Cover art by Sonny Assu
Vancouver @ 130 Bingo
By Melanie Scott and Rob Klettke
Down Memory (Bike) Lane
Tom Sandborn pedals through his protest-rich past
Charlotte Gill compares flipside neighbourhoods
Terry Glavin trolls for Fraser River mysteries
Heritage Photo Essay
By Janet Baxter
Texts by Ann-Marie Metten, Gemma McLintock,
Mark Mushet and Gudrun Will
Chaos and Planning
Timothy Taylor considers the dos and don’ts of public art
Mette Bach tunes in to Vancouver’s healing vibes
The Baseball Bridge
Yasuko Thanh replays the Asahi legacy
The Battle of Jericho
By Josh Stenberg
Wolves We’ve Become
By Nola Poirier
Grant Shilling gets to know a departed friend better
Gartner’s Better Living; Burgess’ homage to mom; Christie’s Garden; and Taylor’s Blue Light
By Mark Mushet
Vancouver Skyline Re-imagined
By Marian Bantjes
VR talks to Spencer Herbert about arts funding cuts. Read PDF here.
This year, VR made its mark at the National Magazine Awards with Roxanna Bikadoroff’s Gold win in the Illustration category for her Asian-inspired “Floating Like the Dead,” as well as with Oliver Kellhammer’s Honourable Mention in the Fiction category for his dystopian Blueprint BC short story about North Pacific factory fishing, “Crush.”
VR also published two finalists for this year’s Journey Prize, which is awarded annually to the best short story by an emerging writer published in a Canadian magazine—Danielle Egan’s “Publicity” and Andrew Boden’s “Confluence of Spoors,” both from VR’s Blueprint BC Fiction Series. The winner will be announced this fall, and all finalists included in McClelland & Stewart’s annual anthology.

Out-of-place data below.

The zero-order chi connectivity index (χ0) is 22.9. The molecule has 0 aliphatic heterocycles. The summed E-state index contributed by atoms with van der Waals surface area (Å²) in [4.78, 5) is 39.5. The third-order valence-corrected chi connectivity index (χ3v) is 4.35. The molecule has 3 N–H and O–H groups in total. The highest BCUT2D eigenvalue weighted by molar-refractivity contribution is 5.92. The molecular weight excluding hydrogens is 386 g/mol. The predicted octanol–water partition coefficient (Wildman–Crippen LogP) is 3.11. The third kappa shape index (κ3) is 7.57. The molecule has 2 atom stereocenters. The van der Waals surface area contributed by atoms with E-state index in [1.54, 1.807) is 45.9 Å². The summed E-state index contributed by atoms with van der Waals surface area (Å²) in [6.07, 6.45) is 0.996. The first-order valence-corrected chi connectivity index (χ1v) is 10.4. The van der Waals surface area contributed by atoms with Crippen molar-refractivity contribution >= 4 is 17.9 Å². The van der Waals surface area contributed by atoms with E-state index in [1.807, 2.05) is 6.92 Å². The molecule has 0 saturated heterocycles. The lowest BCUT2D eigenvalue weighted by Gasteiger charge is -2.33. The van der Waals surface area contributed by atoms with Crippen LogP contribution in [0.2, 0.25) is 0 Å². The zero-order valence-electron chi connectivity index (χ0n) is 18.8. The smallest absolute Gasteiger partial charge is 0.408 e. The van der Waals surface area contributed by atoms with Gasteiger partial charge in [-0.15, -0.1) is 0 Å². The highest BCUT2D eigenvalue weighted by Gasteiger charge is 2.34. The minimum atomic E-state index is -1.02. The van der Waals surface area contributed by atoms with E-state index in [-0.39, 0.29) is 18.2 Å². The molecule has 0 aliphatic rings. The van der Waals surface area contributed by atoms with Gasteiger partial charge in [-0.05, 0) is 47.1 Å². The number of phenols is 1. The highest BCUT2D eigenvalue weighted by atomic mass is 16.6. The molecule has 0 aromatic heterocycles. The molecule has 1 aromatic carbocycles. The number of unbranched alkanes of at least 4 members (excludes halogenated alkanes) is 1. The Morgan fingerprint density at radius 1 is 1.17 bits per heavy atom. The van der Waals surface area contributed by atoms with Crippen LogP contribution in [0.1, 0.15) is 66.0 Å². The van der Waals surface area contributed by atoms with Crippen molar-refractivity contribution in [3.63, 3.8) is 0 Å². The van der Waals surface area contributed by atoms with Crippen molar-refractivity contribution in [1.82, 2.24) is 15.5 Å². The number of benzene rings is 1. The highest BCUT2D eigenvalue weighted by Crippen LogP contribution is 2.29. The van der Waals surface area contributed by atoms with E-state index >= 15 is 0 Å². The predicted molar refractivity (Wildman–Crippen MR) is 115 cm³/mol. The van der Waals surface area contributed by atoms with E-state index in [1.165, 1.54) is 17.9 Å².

Last but not least, VR has received a record 11 nominations for the Western Magazine Awards! Timothy Taylor’s delightful dishing on Vancouver food culture, “Foodville: Part One,” is nominated in a total of four writing categories: Arts, Culture and Entertainment; Travel and Leisure; Gold Award for Best Article—BC/Yukon; and—along with Parts Two and Three—for Regular Column. “Vision Deficit,” architecture critic Trevor Boddy’s essay on the built legacy of the Winter 2010 Olympics, is in the running for multiple writing categories as well: Public Issues and Gold Award for Best Article—BC/Yukon. Terry Glavin’s heartfelt letter from Afghanistan, “Taqunya,” is nominated in the Travel and Leisure category, and Mette Bach’s revealing feature on teaching ESL, “Lessons in English,” is up for Student Writing. On the visual side, VR’s chief photographer and Creative Director Mark Mushet has nominations in both Still-life (for an image of Bono’s shockingly vast tour-truck fleet) and People and Portraiture (for a shot of bike binner Chris Jensen from the “Velo-City” series) photo categories, while Sonny Assu snagged an Illustration Feature nomination for his digital melding of Kwakwaka’wakw legend and Manga style, “iHamatsa Rising.” Congratulations all, and good luck at the October 15 awards!
Yasuko Thanh has won the 2009 Journey Prize for Floating Like the Dead, published in the Winter 2009 issue of VR! The Journey Prize is awarded for the best short story by an emerging writer published in a Canadian magazine. Congratulations!